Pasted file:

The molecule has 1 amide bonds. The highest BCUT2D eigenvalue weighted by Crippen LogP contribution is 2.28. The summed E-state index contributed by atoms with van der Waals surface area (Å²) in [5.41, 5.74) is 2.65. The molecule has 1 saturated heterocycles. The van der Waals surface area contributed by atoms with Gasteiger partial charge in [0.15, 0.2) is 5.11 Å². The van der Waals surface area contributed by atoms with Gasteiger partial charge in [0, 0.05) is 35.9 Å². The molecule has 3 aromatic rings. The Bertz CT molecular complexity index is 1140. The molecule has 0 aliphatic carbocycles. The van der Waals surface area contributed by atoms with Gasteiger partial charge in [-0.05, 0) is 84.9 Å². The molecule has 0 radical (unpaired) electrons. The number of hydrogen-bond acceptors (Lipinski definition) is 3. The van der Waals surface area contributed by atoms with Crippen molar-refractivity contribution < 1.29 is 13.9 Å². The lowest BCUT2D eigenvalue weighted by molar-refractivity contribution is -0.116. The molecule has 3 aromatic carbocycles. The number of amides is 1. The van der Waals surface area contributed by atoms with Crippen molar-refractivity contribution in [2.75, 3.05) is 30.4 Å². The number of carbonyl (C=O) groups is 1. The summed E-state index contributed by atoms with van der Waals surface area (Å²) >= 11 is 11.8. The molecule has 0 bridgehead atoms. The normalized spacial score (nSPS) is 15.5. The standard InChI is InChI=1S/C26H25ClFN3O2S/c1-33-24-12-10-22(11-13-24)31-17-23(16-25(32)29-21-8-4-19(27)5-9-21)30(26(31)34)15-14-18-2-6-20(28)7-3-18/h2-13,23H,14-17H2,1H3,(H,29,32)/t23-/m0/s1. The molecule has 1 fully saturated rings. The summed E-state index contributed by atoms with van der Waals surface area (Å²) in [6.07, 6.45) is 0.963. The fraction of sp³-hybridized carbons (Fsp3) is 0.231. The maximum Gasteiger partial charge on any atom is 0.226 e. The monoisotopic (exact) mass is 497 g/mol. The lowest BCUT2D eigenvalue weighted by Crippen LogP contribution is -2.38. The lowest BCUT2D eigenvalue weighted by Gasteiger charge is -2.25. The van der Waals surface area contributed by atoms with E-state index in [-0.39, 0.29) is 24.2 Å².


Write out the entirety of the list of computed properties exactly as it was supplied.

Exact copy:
The molecule has 1 amide bonds. The highest BCUT2D eigenvalue weighted by Crippen LogP contribution is 2.28. The summed E-state index contributed by atoms with van der Waals surface area (Å²) in [5.41, 5.74) is 2.65. The molecule has 1 saturated heterocycles. The van der Waals surface area contributed by atoms with Gasteiger partial charge in [0.15, 0.2) is 5.11 Å². The van der Waals surface area contributed by atoms with Gasteiger partial charge in [0, 0.05) is 35.9 Å². The molecule has 3 aromatic rings. The Bertz CT molecular complexity index is 1140. The molecule has 0 aliphatic carbocycles. The van der Waals surface area contributed by atoms with Gasteiger partial charge in [-0.05, 0) is 84.9 Å². The molecule has 0 radical (unpaired) electrons. The number of hydrogen-bond acceptors (Lipinski definition) is 3. The van der Waals surface area contributed by atoms with Crippen molar-refractivity contribution < 1.29 is 13.9 Å². The lowest BCUT2D eigenvalue weighted by molar-refractivity contribution is -0.116. The molecule has 3 aromatic carbocycles. The number of amides is 1. The van der Waals surface area contributed by atoms with Crippen molar-refractivity contribution in [2.75, 3.05) is 30.4 Å². The number of carbonyl (C=O) groups is 1. The summed E-state index contributed by atoms with van der Waals surface area (Å²) >= 11 is 11.8. The molecule has 0 bridgehead atoms. The normalized spacial score (nSPS) is 15.5. The standard InChI is InChI=1S/C26H25ClFN3O2S/c1-33-24-12-10-22(11-13-24)31-17-23(16-25(32)29-21-8-4-19(27)5-9-21)30(26(31)34)15-14-18-2-6-20(28)7-3-18/h2-13,23H,14-17H2,1H3,(H,29,32)/t23-/m0/s1. The molecule has 1 fully saturated rings. The summed E-state index contributed by atoms with van der Waals surface area (Å²) in [6.07, 6.45) is 0.963. The fraction of sp³-hybridized carbons (Fsp3) is 0.231. The maximum Gasteiger partial charge on any atom is 0.226 e. The monoisotopic (exact) mass is 497 g/mol. The lowest BCUT2D eigenvalue weighted by Crippen LogP contribution is -2.38. The lowest BCUT2D eigenvalue weighted by Gasteiger charge is -2.25. The van der Waals surface area contributed by atoms with E-state index in [-0.39, 0.29) is 24.2 Å².